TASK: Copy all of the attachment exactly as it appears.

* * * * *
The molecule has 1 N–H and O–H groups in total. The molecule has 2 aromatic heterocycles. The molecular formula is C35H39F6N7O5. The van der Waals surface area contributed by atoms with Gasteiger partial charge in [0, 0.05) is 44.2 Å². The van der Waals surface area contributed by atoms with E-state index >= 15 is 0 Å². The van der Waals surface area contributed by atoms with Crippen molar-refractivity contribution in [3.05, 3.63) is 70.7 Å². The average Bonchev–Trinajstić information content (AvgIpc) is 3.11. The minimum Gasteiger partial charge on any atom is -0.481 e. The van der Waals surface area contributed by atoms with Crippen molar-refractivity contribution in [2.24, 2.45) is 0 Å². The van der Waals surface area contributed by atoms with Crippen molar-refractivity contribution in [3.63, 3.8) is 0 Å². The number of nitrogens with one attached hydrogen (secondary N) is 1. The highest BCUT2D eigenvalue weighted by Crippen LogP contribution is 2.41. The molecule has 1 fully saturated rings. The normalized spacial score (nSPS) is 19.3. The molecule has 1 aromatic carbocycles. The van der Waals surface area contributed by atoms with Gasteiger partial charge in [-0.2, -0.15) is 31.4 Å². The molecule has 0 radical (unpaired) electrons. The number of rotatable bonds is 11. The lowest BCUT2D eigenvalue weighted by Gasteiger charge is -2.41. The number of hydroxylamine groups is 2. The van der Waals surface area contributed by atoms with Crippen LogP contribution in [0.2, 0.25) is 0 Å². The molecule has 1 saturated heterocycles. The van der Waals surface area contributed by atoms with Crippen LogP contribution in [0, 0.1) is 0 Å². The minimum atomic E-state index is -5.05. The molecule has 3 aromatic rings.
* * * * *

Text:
The molecule has 1 N–H and O–H groups in total. The molecule has 2 aromatic heterocycles. The molecular formula is C35H39F6N7O5. The van der Waals surface area contributed by atoms with Gasteiger partial charge in [0, 0.05) is 44.2 Å². The van der Waals surface area contributed by atoms with E-state index >= 15 is 0 Å². The van der Waals surface area contributed by atoms with Crippen molar-refractivity contribution in [3.05, 3.63) is 70.7 Å². The average Bonchev–Trinajstić information content (AvgIpc) is 3.11. The minimum Gasteiger partial charge on any atom is -0.481 e. The van der Waals surface area contributed by atoms with Crippen molar-refractivity contribution in [2.24, 2.45) is 0 Å². The van der Waals surface area contributed by atoms with Crippen molar-refractivity contribution in [3.63, 3.8) is 0 Å². The number of nitrogens with one attached hydrogen (secondary N) is 1. The highest BCUT2D eigenvalue weighted by Crippen LogP contribution is 2.41. The molecule has 1 fully saturated rings. The normalized spacial score (nSPS) is 19.3. The molecule has 1 aromatic carbocycles. The van der Waals surface area contributed by atoms with Gasteiger partial charge in [-0.2, -0.15) is 31.4 Å². The molecule has 0 radical (unpaired) electrons. The number of rotatable bonds is 11. The lowest BCUT2D eigenvalue weighted by Gasteiger charge is -2.41. The number of hydroxylamine groups is 2. The van der Waals surface area contributed by atoms with Crippen LogP contribution in [0.2, 0.25) is 0 Å². The molecule has 1 saturated heterocycles. The van der Waals surface area contributed by atoms with Crippen LogP contribution in [0, 0.1) is 0 Å². The minimum atomic E-state index is -5.05. The molecule has 3 aromatic rings.